Never Forgotten is a beautiful, poetic book that, in my opinion, fills a void when it comes to studies of slavery. This book of poetry takes a look at the relationship between a man, his son, the elements that were a huge part of their lives as blacksmiths in Africa, and how their lives were impacted by the slave trade.
When the young boy, Musafa, is taken as a slave and forced to cross the ocean in the Middle Passage, the father, Dinga, grieves and looks to the elements–Earth, Fire, Water, and Wind–to help him find his lost son. Each element searches for Musafa, and, while they do see him, they cannot bring him back to his father. They do, however, report to Dinga how Musafa is doing. Dinga is determined that his son never be forgotten.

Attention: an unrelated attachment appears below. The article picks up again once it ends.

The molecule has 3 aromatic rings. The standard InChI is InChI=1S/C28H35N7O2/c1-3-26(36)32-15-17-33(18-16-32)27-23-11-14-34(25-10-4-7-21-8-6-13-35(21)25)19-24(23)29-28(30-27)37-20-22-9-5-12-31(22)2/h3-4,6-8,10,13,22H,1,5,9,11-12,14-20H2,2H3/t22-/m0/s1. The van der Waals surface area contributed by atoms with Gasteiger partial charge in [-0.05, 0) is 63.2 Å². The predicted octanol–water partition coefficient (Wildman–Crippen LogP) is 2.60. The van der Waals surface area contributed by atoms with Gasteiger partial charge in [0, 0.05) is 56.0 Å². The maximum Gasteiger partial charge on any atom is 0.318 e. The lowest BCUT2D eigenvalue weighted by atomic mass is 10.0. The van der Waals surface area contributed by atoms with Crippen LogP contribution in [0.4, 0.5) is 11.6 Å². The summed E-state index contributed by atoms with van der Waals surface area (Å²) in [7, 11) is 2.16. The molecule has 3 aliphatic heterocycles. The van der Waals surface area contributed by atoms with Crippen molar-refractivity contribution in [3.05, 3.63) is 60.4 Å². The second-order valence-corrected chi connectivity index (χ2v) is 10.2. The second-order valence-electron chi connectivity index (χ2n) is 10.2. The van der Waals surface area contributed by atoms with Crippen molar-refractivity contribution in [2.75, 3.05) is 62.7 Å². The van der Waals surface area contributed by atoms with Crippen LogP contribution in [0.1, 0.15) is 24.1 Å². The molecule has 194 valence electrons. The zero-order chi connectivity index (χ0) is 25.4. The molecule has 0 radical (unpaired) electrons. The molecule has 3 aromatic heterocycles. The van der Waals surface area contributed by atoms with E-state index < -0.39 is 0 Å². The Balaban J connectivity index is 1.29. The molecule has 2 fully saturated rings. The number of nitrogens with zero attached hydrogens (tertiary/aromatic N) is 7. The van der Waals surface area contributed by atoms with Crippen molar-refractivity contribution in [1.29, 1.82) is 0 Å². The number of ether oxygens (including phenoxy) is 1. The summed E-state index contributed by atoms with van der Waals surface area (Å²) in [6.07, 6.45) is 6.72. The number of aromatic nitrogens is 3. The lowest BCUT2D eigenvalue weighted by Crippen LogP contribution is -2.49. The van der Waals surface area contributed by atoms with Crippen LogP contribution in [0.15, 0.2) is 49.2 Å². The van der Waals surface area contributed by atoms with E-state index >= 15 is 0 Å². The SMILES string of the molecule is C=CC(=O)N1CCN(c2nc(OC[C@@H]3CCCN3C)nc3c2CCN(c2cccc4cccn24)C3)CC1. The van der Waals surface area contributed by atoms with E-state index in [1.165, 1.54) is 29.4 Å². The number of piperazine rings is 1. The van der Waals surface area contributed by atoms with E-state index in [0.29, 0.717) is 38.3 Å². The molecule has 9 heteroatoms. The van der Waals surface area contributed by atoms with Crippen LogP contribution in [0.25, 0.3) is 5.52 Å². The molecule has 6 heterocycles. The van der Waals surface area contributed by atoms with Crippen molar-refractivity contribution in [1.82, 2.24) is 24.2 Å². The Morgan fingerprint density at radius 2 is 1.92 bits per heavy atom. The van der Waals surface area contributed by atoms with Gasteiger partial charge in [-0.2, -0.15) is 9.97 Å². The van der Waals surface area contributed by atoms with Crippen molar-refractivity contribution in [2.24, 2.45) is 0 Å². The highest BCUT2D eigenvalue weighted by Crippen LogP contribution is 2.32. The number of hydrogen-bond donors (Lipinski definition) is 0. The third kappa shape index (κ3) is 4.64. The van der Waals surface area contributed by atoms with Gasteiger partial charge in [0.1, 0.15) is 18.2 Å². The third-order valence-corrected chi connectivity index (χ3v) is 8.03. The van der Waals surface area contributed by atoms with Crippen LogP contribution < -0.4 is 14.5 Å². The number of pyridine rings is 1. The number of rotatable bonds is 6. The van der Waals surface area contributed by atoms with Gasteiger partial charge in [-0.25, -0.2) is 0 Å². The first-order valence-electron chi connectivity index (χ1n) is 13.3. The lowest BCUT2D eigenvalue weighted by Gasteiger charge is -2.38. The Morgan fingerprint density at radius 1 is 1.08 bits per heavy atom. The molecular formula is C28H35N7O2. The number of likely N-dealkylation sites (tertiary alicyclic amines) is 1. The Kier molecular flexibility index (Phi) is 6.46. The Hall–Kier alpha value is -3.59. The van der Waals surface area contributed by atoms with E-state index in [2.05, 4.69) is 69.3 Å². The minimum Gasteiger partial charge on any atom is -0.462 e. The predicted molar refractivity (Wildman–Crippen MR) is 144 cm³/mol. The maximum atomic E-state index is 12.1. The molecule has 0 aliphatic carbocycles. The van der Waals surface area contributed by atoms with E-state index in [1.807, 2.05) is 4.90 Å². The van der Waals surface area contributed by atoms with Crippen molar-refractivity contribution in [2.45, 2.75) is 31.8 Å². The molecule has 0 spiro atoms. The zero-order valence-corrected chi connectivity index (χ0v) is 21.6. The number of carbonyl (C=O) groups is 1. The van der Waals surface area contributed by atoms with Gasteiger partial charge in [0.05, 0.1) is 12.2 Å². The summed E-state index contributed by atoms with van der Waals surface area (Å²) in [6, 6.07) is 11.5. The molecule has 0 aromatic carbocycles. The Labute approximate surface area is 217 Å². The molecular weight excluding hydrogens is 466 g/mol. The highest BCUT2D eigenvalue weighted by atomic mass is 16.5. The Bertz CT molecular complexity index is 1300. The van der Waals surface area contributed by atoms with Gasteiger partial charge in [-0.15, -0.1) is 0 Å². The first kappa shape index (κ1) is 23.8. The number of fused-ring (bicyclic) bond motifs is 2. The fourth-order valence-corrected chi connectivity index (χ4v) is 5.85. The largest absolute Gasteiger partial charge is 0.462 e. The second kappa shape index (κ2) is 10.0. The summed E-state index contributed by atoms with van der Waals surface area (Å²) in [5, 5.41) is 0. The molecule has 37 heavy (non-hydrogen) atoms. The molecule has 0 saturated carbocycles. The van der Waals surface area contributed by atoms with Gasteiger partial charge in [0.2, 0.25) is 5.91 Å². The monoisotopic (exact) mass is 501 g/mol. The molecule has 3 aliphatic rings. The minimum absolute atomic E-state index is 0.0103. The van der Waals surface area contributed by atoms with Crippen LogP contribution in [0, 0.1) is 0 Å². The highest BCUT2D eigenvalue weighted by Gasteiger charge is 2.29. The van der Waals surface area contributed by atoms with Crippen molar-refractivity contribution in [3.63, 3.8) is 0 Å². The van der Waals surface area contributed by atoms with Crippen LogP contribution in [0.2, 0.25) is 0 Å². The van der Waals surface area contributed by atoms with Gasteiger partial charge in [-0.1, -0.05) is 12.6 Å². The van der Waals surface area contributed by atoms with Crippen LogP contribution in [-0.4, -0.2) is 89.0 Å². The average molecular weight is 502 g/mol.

When Wind gathers the strength to cross the Atlantic (as a hurricane), he learns that Musafa–who now goes by the name of Moses–has not lost the spirit instilled in him by his father, and he’s making a life for himself as a renowned, and soon-to-be free, blacksmith. Dinga, while still missing his son, is filled with joy at this news, and even though the villagers think he’s crazy, Dinga celebrates “the son who was taken but never forgotten.”
The author’s note at the end of this fantastic book gives a little background on the origin of the story. Not much is written about how African parents remembered their sons and daughters who were taken as slaves, so McKissack took what she learned about African history, the slave trade, and Caribbean legends to craft this amazing story. This book may be a work of fiction, but it’s easy to see how real it could be.